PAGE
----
Wandering into a Flu Shot

Not quite literally, I mean. I didn’t literally walk straight into a hypodermic needle of dead flu virus and just happen to get injected!

A quick flu shot

I had my regular 3-month appointment with my primary care doctor on October 1st, and she asked if I’d had my flu shot yet. While I had arranged for my sports medicine doc who is also the dad of a former Special Olympics athlete I coach to bring me one when his son starts volunteering with my program next week, I haven’t seen him yet.

So when my primary care doctor asked if I wanted it today and I said sure—no reason not to! I shrugged out of my hoodie as she went to the fridge for my shot. No more than 30 seconds later, it was done and we moved forward with the regular prescription refills and travel discussions!

Getting the flu shot every year

I’ve gotten a flu shot every year since at least the fall 2009 flu season, which was also the H1N1 year—I can’t remember if I got one in Fall 2008, my first flu season with asthma. It is important for those of us with asthma to keep up to date on our flu shots each year when the new flu season rolls around and very smart people take educated guesses at which flu strains will be most prevalent in a given year—aiming to inject us with the right cells that will help our immune systems build up resistance to those viruses.

It takes mere minutes, and for the most part, I haven’t had to go too far out of my way to get the flu shot—especially when it came to me! Doctors, clinics, and about every pharmacy can now do flu shots, so it’s quick and easy (and once I even got free Girl Guide cookies!). I’m happy to put up with a little arm soreness for a couple days to prevent a lot of hassle down the road, especially with these lungs!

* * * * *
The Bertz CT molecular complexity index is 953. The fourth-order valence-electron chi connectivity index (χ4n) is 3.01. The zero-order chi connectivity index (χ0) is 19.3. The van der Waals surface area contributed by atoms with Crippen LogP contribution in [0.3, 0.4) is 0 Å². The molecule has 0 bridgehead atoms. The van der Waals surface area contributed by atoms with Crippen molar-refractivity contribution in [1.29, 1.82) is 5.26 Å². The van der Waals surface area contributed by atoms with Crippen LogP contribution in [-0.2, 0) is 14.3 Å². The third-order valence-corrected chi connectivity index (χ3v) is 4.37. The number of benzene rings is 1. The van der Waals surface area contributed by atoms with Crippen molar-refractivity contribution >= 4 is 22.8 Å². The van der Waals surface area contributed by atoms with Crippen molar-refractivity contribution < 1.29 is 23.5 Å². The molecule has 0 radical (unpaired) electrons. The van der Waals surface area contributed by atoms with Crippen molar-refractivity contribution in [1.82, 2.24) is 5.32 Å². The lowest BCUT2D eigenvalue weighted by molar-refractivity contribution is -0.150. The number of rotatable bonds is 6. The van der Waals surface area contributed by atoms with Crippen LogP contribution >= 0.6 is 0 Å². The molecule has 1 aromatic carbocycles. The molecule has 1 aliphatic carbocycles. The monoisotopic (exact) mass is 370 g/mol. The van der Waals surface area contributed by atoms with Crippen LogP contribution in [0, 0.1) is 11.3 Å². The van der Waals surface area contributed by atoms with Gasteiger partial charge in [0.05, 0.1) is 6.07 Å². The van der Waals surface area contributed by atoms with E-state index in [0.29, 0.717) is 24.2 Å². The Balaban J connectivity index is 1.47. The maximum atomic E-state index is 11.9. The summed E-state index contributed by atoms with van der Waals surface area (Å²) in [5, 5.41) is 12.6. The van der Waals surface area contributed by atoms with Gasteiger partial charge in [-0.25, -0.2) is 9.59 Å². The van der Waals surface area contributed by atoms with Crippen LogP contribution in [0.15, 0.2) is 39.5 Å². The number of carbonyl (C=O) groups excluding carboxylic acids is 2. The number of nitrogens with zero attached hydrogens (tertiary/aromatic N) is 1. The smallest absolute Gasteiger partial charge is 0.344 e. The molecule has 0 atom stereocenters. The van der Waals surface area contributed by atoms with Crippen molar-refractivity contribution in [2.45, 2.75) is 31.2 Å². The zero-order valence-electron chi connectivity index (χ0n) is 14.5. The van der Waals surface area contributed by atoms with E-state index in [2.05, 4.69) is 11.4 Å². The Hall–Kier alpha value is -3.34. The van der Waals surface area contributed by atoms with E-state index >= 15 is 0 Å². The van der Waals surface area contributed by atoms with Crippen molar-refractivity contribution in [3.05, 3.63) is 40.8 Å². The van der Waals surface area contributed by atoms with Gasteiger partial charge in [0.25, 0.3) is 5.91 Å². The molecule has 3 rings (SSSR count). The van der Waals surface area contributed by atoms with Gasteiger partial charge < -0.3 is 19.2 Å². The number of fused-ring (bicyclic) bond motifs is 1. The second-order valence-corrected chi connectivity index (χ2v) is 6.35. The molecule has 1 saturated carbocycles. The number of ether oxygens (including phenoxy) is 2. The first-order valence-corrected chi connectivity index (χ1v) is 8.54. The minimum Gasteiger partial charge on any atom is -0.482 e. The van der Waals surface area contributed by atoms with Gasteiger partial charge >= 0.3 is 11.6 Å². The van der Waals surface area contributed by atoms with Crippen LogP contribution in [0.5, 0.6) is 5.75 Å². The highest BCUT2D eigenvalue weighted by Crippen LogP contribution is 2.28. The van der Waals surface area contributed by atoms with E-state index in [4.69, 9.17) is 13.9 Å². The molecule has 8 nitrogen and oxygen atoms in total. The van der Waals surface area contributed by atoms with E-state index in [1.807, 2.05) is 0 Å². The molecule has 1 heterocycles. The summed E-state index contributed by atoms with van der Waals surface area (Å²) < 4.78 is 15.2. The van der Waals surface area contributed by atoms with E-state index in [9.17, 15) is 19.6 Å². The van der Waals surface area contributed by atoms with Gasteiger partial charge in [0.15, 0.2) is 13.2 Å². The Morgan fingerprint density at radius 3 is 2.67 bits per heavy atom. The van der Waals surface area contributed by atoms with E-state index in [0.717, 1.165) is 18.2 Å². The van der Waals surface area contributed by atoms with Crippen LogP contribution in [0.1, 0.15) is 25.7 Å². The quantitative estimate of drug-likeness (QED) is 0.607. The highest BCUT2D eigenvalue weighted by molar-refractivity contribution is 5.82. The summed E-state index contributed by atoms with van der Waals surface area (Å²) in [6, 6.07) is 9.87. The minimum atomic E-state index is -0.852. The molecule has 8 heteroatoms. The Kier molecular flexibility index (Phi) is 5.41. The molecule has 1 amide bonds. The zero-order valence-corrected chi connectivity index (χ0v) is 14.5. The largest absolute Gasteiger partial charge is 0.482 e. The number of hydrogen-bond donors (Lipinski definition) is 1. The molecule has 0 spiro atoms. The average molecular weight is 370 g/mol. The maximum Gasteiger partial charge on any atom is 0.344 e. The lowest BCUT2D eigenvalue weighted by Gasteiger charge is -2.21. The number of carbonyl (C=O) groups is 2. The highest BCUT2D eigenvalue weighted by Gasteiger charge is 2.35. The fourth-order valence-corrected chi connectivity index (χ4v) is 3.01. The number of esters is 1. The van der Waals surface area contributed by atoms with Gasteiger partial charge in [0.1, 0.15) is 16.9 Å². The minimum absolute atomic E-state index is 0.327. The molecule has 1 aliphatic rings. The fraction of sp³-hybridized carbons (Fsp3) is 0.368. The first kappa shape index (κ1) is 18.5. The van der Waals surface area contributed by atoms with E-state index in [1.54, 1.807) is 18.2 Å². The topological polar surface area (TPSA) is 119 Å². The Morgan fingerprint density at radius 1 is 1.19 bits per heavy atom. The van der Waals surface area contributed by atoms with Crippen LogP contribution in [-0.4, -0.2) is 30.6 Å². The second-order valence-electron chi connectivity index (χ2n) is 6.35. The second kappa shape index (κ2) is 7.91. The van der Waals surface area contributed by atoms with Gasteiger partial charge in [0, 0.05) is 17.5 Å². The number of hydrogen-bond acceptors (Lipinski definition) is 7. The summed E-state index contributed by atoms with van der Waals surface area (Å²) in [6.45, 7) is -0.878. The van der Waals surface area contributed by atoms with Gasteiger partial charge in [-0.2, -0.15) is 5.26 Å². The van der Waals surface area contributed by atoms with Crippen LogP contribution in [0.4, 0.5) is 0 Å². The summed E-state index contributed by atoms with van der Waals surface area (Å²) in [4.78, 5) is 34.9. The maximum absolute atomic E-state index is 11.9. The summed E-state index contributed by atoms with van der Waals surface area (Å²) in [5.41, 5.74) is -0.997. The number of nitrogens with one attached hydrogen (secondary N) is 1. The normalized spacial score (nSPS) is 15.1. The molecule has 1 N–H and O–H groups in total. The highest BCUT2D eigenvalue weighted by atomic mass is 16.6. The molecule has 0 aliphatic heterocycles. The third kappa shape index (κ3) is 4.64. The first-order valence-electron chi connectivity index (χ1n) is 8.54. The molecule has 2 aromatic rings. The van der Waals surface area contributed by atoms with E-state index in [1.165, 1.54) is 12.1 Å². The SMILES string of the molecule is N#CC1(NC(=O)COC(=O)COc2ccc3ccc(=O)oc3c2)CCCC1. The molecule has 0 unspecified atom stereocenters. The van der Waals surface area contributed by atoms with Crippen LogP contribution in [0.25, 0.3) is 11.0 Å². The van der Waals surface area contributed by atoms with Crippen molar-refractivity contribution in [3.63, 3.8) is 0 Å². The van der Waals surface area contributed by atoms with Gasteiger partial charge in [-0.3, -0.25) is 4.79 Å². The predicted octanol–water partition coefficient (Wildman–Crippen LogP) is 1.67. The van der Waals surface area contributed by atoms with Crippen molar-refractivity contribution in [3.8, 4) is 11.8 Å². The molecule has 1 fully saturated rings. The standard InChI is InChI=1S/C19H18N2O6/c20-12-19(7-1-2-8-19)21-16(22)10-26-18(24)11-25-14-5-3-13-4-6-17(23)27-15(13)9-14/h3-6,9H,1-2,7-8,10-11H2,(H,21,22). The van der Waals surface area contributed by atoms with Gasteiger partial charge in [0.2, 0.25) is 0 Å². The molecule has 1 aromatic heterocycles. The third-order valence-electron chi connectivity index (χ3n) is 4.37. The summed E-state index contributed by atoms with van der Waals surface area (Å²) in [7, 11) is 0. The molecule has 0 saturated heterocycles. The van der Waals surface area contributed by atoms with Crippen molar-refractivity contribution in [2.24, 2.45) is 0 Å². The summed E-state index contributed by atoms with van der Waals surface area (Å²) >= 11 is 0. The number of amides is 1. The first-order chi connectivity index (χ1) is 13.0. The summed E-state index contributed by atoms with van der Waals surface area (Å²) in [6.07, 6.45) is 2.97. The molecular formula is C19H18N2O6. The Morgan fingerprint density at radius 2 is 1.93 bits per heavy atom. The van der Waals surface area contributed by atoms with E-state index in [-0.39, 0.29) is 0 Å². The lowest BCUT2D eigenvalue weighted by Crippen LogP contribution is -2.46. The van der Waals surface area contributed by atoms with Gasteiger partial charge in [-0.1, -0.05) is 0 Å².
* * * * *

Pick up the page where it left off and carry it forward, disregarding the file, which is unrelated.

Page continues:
"Herd immunity": the reason for getting a flu shot is for the high-risk population

Getting a flu shot also encouraged people in my life to get theirs as well—the more people that get immunized, the better chance those of us who are at high-risk from flu-related complications and have any degree of immunocompromise have at staying well. My mom began consistently getting the flu shot after my asthma diagnosis, so there is certainly a ripple effect. I messaged the mom of my respite participant about getting my flu shot done with and her reply was “Oooh, I should do that. We got so sick last year, it was the only year [we] didn’t [get it].” Two minutes later she messaged me “Speaking of...” and told me her husband was home sick and she didn’t yet know why.

The flu shot prevents only the flu (so it likely would not have prevented my client’s illness!)—and it’s not perfectly matched to the yer’s flu viruses each year. But between getting the shot, washing my hands regularly, and staying away from sick people as much as I can, it’s the best recipe for staying well—and keeping my asthma under some semblance of control—through the Winter!

Do you get a flu shot every year?

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